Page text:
grasses that invaded California starting over 100 years ago How much of their success is through changing soil conditions We are working with Dr Jim Reichman Eric Seabloom and Oliver Chadwick on this work The other thrust is understanding how stress drying rewetting and resource availability through the soil profile regulate microbial diversity community composition and community function This project is basic microbial ecology and includes work using molecular tools to understand the dynamics of specific microbial populations Grants Funding Microbial and hydrological control of the N flush at the summer winter seasonal transition Kearney Foundation of Soil Science 2007 157 446 2 years PI Dry Season Biogeochemistry of California ecosystems NSF 2007 512 948 3 Years PI Resource and Stress Interactions in Regulating Microbial Communities in a California Grassland Soil NSF 2005 400 000 3 Years Co PI Microbes and Ecosystems Working group at the National Center for Ecological Analysis and Synthesis 2004 1 year PI The implications of exoenzyme activity on C flow and microbial carbon and nitrogen limitation in soil Kearney Foundation 2004 111 000 3 years PI The bugs of winter microbial control of soil biogeochemistry during the Arctic cold season NSF 2004 505 833 3 years PI CRB The role of seed limitation resource competition and community complementarity in invasions and restoration 2002 364 197 Coupling of carbon and water cycles in a cold dry ecosystem Integrative physical chemical and biology processes and their controls on CO2 exchange 2002 1 7 Million Land Water Interactions at the Catchment Scale Linking Biogeochemistry and Hydrology NSF 2002 1 6 Million total Soil organic matter does not break itself down the implications of exoenzyme activity on C flow and microbial carbon and nitrogen limitation in soil Kearny Foundation 2001 70 000 Microbial and hydrological controls of nitrogen losses from alpine and chaparral ecosystems during seasonal transitions NSF 2001 795 000 3 years Co PI Santa Barbara Coastal LTER NSF 1999 4 200 000 total 6 years Co I Amino acids in the N economy of Arctic tundra communities Mellon Foundation 1999 298 000 3 years PI Linking Resource and stress gradients to microbial community composition and function through the soil profile of a California annual grassland at the Sedgwick Reserve NSF Microbial Observatories Program 1999 664 000 4 years PI Winter C flux in Arctic ecosystems under changing climate effects of soil carbon and active layer dynamics NSF ARCSS LAII 1998 1 345 000 5 years PI Selected Publications Wallenstein M McMahon S and J Schimel 2007 Bacterial and fungal community structure in Arctic tundra tussock and shrub soils FEMS Microbiology Ecology 59 2 428 435 Schimel J P T C Balser and M Wallenstein 2007 Microbial stress response physiology and its implications for ecosystem function Ecology In press Numata I Chadwick O A Roberts D A Schimel J P Sampaio F F Leonidas F C and Soares J V 2007 Temporal nutrient variation in soil and vegetation of 1 post forest pastures as a function of soil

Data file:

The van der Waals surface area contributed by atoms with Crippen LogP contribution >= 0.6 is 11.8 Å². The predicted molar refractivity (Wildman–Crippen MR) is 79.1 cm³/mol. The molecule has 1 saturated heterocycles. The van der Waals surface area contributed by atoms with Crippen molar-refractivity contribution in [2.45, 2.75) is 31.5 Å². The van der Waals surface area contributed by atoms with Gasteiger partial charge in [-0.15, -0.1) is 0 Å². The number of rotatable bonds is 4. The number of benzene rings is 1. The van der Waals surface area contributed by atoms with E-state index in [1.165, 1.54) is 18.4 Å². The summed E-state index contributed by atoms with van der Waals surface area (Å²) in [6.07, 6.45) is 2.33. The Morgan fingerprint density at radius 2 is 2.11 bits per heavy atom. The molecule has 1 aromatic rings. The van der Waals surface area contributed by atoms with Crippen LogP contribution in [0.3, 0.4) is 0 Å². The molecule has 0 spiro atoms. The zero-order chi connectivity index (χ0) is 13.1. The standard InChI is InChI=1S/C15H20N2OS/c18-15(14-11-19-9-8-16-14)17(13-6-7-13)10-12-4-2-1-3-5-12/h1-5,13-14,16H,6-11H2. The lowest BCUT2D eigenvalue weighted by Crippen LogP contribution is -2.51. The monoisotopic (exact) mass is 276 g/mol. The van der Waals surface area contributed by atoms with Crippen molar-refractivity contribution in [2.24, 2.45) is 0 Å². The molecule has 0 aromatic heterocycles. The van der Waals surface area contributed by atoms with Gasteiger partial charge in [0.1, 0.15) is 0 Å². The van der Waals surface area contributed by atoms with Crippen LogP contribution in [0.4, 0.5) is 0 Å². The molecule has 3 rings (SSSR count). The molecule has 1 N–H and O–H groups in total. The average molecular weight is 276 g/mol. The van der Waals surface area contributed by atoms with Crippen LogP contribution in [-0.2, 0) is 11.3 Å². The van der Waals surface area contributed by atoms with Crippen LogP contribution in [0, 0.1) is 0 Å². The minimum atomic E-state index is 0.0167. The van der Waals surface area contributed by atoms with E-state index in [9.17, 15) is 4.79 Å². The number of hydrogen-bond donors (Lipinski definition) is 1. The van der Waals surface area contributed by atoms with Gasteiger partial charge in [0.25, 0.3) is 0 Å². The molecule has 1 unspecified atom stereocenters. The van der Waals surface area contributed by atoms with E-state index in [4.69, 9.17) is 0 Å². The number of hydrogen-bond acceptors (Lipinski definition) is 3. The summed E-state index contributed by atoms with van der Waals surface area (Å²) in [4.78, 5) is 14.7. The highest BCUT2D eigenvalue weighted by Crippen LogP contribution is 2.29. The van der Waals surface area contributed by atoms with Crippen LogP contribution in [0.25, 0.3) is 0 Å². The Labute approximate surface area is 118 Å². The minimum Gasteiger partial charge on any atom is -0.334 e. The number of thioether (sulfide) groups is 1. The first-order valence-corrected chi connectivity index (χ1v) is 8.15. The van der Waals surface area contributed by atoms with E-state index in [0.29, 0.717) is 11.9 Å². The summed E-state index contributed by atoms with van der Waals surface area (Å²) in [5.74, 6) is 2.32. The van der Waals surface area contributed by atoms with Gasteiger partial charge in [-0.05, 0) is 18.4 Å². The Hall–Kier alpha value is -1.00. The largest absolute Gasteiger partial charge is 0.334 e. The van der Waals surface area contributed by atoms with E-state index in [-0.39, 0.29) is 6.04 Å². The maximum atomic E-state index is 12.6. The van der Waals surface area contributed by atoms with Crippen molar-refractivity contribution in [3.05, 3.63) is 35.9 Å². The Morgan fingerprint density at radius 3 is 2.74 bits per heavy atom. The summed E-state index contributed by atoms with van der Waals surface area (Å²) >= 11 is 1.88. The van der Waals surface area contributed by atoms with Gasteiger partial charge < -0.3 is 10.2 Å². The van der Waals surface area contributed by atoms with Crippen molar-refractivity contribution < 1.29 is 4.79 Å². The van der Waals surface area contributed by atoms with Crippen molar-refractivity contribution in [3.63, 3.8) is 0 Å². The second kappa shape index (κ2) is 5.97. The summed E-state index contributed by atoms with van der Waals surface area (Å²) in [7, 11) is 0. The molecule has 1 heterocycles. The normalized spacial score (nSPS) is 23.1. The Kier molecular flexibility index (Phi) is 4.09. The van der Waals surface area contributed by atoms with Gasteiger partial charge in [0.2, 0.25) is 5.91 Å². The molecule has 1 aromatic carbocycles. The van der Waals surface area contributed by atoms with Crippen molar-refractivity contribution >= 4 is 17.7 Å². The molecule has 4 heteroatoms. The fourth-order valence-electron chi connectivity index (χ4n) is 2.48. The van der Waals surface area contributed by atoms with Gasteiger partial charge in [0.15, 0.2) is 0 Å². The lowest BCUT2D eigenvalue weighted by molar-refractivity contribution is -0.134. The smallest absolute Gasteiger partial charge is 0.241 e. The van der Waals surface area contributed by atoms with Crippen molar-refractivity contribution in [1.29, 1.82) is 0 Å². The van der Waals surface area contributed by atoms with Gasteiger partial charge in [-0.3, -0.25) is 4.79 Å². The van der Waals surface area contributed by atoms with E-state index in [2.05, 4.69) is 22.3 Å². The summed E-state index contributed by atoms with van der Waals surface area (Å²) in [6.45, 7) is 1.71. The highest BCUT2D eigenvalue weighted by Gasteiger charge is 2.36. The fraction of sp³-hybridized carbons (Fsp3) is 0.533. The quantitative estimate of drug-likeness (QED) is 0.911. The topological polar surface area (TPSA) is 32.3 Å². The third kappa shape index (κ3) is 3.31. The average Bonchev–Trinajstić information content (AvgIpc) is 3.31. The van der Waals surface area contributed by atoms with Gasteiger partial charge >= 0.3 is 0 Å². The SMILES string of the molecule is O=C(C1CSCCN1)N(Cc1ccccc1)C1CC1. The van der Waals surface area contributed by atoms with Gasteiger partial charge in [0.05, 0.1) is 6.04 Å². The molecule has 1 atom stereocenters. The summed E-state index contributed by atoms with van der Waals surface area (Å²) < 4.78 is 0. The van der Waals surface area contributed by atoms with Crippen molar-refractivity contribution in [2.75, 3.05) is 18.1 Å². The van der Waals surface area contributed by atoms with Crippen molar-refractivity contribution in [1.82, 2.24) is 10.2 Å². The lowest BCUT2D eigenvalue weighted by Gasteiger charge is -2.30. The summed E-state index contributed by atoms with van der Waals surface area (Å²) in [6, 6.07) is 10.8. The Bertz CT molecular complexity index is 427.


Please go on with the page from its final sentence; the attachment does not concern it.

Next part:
Original URL path: https://www.eemb.ucsb.edu/people/faculty/schimel (2016-02-17)